Covariates were chosen a priori based on their availability and prior research identifying their potential associations with depression, DM, and the risk for dementia.32 We obtained marital status information (defined as married or living in a registered partnership or single) from the Danish Civil Registration System (eAppendix 5 in the Supplement). We used the Danish National Patient Register to obtain data on all hospital contacts from January 1, 1977, through December 31, 2013, for 1 or more of the following chronic diseases: ischemic heart disease, congestive heart failure, peripheral vascular disease, atrial fibrillation/flutter, cerebrovascular disease, traumatic brain injury, chronic pulmonary disease, renal disease, retinopathy, and neuropathy (eAppendix 6 in the Supplement).
We used Cox proportional hazards regression models to estimate hazard ratios (HRs) and 95% CIs for the associations between depression and DM and the risk for all-cause dementia. Age was chosen as the underlying time scale, for which we corrected intrinsically. Individuals contributed at-risk time from January 1, 2007, or from their 50th birthday, whichever came last (delayed entry). Censoring occurred at the day of the dementia diagnosis, diagnosis of schizophrenia or bipolar disorder, death, immigration from Denmark, their 100th birthday, or January 1, 2014, whichever came first.
Apart from using age as the time scale, our primary regression model was adjusted for sex, marital status, and calendar period. Next, we adjusted for potential intermediates on the pathway from depression and DM to dementia, including medical comorbidities (ie, ischemic heart disease, congestive heart failure, peripheral vascular disease, atrial fibrillation/flutter, cerebrovascular disease, traumatic brain injury, and chronic pulmonary disease) and complications of DM (ie, renal disease, retinopathy, and neuropathy).10-12 To minimize the possibility that any associations between depression and all-cause dementia risk could be confounded by similarities between late-life depressive symptoms and prodromal dementia,33 we added 2 years to the date of the initial diagnosis of depression or the initial prescription of an antidepressant. Furthermore, because guidelines recommend that individuals with suspected dementia have fasting blood glucose or hemoglobin A1c levels measured as part of the medical workup34 and are therefore likely to be diagnosed with DM soon after the dementia diagnosis, 1 year was added to the date of the initial diagnosis of DM. To validate this approach, we performed a sensitivity analysis in which we repeated our regression models stratified by time since the depression diagnosis and time since the DM diagnosis without postponement of these exposures; these models were adjusted for age, sex, and marital status.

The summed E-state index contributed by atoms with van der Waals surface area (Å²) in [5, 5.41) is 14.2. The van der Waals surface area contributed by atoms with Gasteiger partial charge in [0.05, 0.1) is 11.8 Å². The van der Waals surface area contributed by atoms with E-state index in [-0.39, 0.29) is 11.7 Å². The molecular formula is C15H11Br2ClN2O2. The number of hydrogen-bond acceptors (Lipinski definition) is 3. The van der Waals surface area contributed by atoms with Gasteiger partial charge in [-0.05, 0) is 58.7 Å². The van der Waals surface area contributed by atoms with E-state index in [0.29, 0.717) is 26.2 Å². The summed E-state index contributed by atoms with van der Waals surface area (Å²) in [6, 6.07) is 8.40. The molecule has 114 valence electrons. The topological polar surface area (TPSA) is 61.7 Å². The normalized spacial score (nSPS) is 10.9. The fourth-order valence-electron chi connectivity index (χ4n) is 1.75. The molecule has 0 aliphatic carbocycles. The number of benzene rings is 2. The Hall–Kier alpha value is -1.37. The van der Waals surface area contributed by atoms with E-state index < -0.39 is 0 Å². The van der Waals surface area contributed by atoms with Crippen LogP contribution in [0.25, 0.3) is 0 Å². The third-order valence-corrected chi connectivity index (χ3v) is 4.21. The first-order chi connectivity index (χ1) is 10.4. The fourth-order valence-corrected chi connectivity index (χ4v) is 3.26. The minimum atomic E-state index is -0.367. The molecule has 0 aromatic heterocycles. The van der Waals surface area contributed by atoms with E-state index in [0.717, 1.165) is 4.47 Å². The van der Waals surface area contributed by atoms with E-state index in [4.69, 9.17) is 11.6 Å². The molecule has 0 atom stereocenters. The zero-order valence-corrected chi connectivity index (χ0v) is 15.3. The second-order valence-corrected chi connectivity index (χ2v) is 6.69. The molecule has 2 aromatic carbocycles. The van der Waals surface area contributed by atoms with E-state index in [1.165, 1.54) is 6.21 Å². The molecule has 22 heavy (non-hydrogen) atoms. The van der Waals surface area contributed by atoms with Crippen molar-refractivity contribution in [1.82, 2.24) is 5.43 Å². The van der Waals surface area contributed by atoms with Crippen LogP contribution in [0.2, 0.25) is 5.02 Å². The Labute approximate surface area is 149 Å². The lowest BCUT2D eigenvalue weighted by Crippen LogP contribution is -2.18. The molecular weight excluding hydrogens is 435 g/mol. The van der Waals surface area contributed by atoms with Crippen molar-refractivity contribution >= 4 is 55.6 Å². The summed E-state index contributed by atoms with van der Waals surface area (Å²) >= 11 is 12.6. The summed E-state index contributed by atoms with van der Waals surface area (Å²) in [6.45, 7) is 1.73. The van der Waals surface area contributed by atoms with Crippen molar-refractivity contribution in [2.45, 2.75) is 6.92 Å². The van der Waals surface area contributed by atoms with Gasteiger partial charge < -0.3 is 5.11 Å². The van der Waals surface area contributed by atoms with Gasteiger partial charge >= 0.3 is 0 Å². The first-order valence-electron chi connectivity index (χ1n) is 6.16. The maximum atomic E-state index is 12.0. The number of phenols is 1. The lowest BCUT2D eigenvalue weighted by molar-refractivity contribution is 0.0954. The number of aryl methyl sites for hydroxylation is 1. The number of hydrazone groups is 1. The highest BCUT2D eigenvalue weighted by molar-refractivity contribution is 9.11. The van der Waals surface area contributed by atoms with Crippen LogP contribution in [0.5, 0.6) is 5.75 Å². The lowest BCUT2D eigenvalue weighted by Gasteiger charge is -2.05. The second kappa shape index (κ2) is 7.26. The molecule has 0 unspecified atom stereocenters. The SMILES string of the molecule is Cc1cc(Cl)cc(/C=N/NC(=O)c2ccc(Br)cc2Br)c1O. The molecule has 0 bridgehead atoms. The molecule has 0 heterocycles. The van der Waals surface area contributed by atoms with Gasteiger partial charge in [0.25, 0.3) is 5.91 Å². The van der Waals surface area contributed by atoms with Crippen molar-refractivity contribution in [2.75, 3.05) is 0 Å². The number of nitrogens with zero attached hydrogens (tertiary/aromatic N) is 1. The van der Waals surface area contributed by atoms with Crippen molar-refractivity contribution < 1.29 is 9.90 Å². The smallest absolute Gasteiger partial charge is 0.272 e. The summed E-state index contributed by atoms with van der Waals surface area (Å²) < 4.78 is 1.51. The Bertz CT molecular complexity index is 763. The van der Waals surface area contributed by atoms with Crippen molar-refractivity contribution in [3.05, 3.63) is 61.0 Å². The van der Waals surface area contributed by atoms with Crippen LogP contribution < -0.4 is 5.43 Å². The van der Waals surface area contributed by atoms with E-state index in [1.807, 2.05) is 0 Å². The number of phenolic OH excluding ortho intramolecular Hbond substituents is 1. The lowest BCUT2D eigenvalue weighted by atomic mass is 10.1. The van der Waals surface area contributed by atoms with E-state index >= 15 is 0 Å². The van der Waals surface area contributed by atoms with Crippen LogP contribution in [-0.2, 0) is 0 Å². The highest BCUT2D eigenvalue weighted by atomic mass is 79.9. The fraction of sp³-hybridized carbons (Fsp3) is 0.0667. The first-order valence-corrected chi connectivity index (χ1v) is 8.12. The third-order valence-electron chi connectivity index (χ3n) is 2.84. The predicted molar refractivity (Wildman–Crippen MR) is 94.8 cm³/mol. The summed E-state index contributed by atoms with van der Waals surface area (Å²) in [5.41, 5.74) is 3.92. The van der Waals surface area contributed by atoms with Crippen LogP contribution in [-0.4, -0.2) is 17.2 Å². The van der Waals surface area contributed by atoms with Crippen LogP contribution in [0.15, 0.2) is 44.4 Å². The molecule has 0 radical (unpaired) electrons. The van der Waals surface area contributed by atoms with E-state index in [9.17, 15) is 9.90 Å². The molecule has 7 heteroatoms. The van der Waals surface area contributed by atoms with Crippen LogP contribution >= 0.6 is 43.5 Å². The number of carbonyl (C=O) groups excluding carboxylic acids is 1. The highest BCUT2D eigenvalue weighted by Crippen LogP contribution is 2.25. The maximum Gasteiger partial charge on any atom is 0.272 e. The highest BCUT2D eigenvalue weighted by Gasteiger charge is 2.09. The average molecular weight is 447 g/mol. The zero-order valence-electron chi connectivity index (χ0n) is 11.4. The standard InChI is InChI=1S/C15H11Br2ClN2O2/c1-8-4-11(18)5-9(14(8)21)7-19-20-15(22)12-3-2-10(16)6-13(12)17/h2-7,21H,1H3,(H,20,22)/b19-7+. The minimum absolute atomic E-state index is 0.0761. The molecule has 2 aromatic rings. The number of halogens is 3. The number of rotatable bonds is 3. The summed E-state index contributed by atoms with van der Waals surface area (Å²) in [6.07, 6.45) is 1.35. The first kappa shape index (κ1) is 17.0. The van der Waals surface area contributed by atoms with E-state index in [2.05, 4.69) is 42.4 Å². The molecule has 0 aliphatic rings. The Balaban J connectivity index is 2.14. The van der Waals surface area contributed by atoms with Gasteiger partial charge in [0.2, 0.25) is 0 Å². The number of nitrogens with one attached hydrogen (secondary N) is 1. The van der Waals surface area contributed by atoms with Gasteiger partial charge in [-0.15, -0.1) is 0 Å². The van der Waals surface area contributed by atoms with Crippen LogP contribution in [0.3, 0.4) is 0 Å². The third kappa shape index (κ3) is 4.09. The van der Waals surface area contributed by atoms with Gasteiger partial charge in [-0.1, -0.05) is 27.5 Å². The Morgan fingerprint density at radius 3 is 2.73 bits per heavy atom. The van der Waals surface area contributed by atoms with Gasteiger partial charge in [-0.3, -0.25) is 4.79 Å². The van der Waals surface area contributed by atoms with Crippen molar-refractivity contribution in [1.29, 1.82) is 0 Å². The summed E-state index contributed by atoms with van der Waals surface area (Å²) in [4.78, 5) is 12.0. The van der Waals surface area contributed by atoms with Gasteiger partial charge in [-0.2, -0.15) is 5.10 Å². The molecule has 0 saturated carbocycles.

We examined whether an additive interaction existed by testing the hypothesis of no excess hazard due to the interaction.35 We performed interaction analyses between DM and depression using the entire sample and stratifying by age (ie, ≥65 and <65 years) and calculated the attributable proportion due to interaction as a measure of the excess HR for individuals with both conditions not explained by the independent effects of either. In this setting, the attributable proportion (represented by AP) is given by the following formula35: APInteraction = (HRDepression + DM − HRDepression − HRDM + 1)÷ HRDepression + DM.All interaction analyses were adjusted for age, sex, marital status, and calendar period.